Revisiting this vignette of my adolescence is what finally gave me the answer to my old college friend's question: if I want you to live wholeheartedly, I have to completely relinquish control of your life. I don't get to choose where you go to college, I don't get to have a say in your career path, I don't get to select who you marry. Rather than try to set your path for you, I just want to give you an education on what the consequences are and how to make informed decisions. So if you want to attend an expensive university, I won't push you one way or another, but rather help you understand how loans and debt work. The way I can see it, I can help you comprehend what you're getting yourself into, while still maintaining boundaries so your heart can flourish. Yet no matter how well-informed your decisions are, I know you'll still make some missteps along the way, and that's okay. I promise to greet you with grace when that happens. I may not be able (or willing) to write a check to cover all your debts, but I will be happy to eat Ramen Noodles with you when that's all you can afford. In the way some of the best and most enduring friendships of my lifetime have come from the college I was forced into (as evidenced by my serendipitous dinner in San Antonio), I've learned God has a habit of using our deepest wounds to bless us.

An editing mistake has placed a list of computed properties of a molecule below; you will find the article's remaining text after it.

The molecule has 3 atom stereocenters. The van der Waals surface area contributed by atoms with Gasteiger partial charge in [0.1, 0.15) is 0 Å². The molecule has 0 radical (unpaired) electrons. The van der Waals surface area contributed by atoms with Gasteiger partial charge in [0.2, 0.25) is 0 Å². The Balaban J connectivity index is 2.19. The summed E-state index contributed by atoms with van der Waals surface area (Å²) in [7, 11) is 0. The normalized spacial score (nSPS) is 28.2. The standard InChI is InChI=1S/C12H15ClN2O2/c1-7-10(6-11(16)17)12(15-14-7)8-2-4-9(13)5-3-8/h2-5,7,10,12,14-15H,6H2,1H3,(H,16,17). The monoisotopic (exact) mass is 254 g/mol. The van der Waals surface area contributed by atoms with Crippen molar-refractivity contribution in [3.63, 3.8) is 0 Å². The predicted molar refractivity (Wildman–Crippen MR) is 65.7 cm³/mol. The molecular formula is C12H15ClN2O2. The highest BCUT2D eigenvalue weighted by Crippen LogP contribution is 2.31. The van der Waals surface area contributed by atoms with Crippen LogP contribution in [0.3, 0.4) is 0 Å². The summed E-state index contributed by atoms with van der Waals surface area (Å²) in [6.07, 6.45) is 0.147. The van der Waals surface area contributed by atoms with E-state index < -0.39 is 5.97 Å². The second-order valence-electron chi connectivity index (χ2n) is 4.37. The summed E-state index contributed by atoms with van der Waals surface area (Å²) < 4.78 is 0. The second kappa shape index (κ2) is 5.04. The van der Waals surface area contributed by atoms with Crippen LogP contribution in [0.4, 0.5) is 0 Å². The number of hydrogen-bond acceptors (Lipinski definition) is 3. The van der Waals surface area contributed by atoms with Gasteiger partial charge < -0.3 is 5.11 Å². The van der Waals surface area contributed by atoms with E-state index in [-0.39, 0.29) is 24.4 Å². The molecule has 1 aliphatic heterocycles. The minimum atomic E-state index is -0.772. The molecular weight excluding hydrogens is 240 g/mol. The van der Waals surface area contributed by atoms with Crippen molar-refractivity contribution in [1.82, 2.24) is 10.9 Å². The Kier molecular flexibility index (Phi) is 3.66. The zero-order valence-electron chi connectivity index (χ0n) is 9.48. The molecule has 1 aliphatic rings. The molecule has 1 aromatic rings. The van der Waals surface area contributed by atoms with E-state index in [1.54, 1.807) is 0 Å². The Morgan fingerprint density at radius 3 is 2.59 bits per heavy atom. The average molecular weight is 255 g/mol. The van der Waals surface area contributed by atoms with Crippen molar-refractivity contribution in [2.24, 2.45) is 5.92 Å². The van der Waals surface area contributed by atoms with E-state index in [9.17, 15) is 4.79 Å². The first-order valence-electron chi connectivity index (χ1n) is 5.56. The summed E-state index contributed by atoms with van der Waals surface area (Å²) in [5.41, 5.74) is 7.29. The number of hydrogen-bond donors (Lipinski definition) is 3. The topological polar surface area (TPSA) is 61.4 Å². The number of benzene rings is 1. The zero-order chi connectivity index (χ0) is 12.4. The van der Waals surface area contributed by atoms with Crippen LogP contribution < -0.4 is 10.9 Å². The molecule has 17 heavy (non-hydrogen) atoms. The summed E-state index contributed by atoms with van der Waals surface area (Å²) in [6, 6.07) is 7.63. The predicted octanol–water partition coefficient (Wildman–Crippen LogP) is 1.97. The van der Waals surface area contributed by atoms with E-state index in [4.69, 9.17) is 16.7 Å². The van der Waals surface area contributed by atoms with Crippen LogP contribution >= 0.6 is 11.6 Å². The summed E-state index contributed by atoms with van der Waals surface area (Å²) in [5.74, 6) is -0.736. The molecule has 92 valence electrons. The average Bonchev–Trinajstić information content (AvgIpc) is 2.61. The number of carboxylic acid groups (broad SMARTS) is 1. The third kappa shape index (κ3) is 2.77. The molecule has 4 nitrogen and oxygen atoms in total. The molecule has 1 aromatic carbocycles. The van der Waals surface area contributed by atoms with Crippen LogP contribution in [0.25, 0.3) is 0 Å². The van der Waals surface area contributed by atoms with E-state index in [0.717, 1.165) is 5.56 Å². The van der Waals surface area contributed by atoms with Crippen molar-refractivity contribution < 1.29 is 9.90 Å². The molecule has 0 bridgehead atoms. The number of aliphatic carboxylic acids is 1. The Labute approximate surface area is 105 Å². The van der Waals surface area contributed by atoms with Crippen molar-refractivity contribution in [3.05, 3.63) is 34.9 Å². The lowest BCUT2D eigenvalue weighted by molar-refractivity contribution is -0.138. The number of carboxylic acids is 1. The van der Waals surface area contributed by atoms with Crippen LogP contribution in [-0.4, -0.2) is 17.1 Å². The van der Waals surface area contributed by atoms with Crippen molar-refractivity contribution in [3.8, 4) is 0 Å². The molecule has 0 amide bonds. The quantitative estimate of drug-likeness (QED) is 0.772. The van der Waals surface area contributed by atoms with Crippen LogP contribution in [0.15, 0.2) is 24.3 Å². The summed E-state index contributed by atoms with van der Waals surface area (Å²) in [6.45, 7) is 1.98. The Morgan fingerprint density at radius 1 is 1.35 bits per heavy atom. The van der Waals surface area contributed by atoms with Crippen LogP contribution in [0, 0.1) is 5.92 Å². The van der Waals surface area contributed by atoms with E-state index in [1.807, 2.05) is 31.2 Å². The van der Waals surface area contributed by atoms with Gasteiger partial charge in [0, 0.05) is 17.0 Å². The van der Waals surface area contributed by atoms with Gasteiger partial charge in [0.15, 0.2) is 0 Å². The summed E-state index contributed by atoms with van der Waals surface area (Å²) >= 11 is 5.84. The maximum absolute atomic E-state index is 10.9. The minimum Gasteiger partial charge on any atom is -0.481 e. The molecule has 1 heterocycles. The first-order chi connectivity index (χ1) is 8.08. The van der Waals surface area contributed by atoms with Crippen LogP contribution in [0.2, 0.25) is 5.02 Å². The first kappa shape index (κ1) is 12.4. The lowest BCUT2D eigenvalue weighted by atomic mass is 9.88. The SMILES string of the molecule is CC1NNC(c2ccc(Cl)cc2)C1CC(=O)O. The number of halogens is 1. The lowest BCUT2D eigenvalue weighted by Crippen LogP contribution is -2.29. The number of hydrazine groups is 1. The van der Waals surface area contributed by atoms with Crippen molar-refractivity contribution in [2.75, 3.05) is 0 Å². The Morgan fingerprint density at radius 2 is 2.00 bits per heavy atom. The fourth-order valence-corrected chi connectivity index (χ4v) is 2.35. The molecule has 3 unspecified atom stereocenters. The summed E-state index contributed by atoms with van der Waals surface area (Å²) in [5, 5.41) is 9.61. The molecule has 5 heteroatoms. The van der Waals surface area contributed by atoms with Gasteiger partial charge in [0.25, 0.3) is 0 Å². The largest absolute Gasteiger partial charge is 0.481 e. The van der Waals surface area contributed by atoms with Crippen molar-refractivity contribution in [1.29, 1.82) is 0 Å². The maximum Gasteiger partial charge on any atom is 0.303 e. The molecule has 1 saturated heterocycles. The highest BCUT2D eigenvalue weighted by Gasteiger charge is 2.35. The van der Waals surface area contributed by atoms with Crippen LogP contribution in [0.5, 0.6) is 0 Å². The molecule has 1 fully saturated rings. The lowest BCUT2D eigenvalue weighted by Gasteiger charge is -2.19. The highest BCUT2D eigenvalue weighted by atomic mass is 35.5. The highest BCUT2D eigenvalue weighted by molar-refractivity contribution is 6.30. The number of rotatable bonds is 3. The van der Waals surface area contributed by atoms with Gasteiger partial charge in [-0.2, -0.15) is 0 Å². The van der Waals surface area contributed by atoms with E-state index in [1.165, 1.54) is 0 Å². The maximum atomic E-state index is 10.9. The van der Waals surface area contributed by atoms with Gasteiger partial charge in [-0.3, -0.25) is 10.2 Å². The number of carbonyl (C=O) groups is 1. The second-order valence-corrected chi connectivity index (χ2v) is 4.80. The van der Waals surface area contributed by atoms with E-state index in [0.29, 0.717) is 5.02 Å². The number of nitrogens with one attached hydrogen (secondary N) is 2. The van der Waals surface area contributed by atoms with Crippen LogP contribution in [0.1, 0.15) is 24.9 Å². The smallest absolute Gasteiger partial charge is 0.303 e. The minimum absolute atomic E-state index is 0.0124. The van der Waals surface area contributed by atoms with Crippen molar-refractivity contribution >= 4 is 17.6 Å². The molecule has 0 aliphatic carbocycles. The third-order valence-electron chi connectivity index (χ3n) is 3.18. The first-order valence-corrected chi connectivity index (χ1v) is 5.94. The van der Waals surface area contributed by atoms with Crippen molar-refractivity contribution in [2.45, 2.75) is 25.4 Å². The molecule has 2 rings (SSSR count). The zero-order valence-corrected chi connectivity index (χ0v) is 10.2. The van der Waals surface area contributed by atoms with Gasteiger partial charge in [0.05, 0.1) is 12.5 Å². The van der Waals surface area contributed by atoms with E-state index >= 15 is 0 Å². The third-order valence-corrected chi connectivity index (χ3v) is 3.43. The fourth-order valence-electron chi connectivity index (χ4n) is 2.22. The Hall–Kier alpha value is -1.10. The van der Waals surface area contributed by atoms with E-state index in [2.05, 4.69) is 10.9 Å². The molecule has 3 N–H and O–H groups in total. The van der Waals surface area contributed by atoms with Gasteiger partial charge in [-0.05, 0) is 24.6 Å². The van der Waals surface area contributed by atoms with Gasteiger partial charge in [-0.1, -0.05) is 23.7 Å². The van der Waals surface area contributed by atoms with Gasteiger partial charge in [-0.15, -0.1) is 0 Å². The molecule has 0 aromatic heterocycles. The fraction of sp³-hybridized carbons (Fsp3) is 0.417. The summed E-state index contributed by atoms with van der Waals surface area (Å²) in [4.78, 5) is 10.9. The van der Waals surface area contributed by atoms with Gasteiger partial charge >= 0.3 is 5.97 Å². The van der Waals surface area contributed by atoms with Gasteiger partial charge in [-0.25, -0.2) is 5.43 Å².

A few years ago, I wrote an essay in which I used the metaphor of me being a "toucan raised by lions," and the name stuck. The toucan has been my spirit animal ever since. They're weird-looking creatures, but they bring these vibrant, boisterous colors with them everywhere they go; it just fits me. No one has been a greater champion of my toucan-ness than Rachel. She even bought me cufflinks and dress socks with toucans on them so I'll be reminded of my heart when I'm in business meetings. When I do something whimsical and life-giving, she says "I love my toucan." By calling out my unique spirit and celebrating my individuality, she has slowly loosened the noose around my heart and breathed air back into it. Her love has been pivotal in my journey to wholehearted living, and I'd like to follow her example. I don't know what your spirit animal is yet, but in the meantime I will celebrate what makes you unique, comfort you when your weaknesses become apparent, tend to your wounds, and help you see your glory. Whether you end up a toucan or a tiger, I know God has created your heart to be majestic. The world needs your heart, and it will be my privilege to help you unfurl it.

I love you, God loves you, and you've got what it takes.

Love,
Dad

Having an animated conversation with me over some juice